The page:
• Admissions Counsellor/Representative
  • Business Development Specialist
  • Canadian Heritage Guide
  • Children & Youth Director
  • Community & Program Facilitator
  • Content Writer
  • Curatorial Assistant
  • Editorial Assistant
  • English Tutor
  • ESL Teacher
  • Freelance Interpreter
  • Freelance Writer
  • Interpretive Tour Guide
  • Junior Contract Writer
  • Learning Centre Instructor
  • Library Branch Assistant
  • Program Support Specialist
  • Proof-reader
  • Publication Coordinator
  • Religious Education Worker
  • Research Coordinator
  • Residential Care Worker
  • Student Accessibility Tutor
  • Student Data Clerk
  • Student Recruitment Officer
  • Student Services Coordinator
  • Travel Service Consultant
  • Youth Engagement Coordinator

These jobs generally require extensive, relevant work experience and/or further education.

 

  • Account Manager
  • Actor
  • Advertising Copywriter
  • Analyst
  • Archivist
  • Author
  • Bibliographer
  • Bookstore Manager
  • Columnist
  • Community Development Officer
  • Consultant
  • Critic
  • Cryptologist
  • Diplomat
  • Documentation Specialist
  • Editor
  • Education & Training Specialist
  • Educational Researcher
  • Freelance Consultant
  • Freelance Writer
  • Fundraiser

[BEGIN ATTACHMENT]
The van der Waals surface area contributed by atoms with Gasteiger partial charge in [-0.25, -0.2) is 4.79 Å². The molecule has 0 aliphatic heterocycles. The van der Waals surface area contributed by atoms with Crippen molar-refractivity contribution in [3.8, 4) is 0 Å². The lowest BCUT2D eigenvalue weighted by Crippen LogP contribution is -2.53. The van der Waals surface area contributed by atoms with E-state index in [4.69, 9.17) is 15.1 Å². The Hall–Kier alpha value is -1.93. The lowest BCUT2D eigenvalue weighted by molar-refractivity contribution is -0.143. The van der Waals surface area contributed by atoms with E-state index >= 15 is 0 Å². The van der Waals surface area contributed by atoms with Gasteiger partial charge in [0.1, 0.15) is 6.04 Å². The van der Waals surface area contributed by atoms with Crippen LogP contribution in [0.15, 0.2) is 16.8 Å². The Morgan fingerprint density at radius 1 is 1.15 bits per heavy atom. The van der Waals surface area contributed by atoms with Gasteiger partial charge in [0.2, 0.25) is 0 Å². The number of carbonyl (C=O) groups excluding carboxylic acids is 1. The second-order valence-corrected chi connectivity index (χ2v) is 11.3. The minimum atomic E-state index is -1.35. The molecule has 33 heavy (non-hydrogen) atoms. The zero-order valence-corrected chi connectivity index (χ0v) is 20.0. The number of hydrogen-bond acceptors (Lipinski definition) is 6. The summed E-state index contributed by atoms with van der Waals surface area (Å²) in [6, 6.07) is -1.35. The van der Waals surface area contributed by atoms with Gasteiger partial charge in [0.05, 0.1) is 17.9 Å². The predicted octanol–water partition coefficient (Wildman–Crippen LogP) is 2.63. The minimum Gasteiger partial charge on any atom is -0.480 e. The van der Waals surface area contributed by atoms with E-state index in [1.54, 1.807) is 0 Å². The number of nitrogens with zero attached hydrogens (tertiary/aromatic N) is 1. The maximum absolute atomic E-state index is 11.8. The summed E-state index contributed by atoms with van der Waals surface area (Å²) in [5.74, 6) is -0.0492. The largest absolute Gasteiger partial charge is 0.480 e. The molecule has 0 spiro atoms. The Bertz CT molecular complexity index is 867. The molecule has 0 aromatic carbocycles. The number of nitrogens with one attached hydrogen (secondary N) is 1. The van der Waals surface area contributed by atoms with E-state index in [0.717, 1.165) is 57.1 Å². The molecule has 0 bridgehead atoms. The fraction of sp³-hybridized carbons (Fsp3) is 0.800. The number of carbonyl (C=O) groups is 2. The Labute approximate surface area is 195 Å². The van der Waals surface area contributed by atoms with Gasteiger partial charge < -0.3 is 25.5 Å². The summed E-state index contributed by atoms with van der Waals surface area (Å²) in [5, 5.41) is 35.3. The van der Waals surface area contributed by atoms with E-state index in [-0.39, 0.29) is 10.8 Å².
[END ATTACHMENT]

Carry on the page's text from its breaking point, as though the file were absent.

• Grant Writer
  • Historian
  • Human Resources Manager
  • Human Rights Officer
  • Immigration Officer
  • Information Analyst
  • Information Officer
  • Information Scientist
  • International Development Officer
  • Interpreter
  • Journalist
  • Lexicographer
  • Librarian
  • Library Assistant
  • Literary Agent
  • Lobbyist
  • Magazine/Newspaper Columnist
  • Museum Curator
  • Museum Guide Novelist
  • Political Campaign Worker
  • Politician
  • Press Agent
  • Production Assistant/ Manager
  • Programmer Analyst
  • Proof-reader
  • Public Administrator/City Manager
  • Public Relations Consultant/Officer
  • Public Servant
  • Publisher/Indexer
  • Publishing House Research Secretary
  • Reading Specialist
  • Researcher
  • Scientific Writer
  • Social Policy Researcher
  • Social Program Teacher
  • Speech Writer
  • Student Placement Officer
  • Systems Analyst
  • Teacher
  • Technical or Creative Writer
  • Translator
  • Travel Writer
  • Tutor
  • Underwriter
  • University Professor
  • Writer

On average, people change their careers three to five times in their lifetime. So, no matter what major you choose, you may still be interested in opportunities totally unrelated to your program of study. We encourage you to be open to all possibilities! Your undergraduate degree can be a springboard for other educational pursuits, and your transferable skills and experience can prepare you to work in a multitude of settings.

 

 

  • Airline Customer Service Representative/Steward
  • Business Planner
  • Career Planning Advisor
  • Correctional Officer
  • Counsellor
  • Customer Service Representative
  • Entrepreneur
  • Event Coordinator/ Planner
  • Executive Assistant
  • Instructional Media Specialist
  • Insurance Agent
  • Lawyer
  • Legal Assistant
  • Market Research Analyst
  • Marketing Writer
  • Media Correspondent
  • Personnel Manager
  • Placement Officer
  • Social Worker
  • Volunteer Coordinator

Useful Resources

Association for Medical Humanities http://www.amh.ac.uk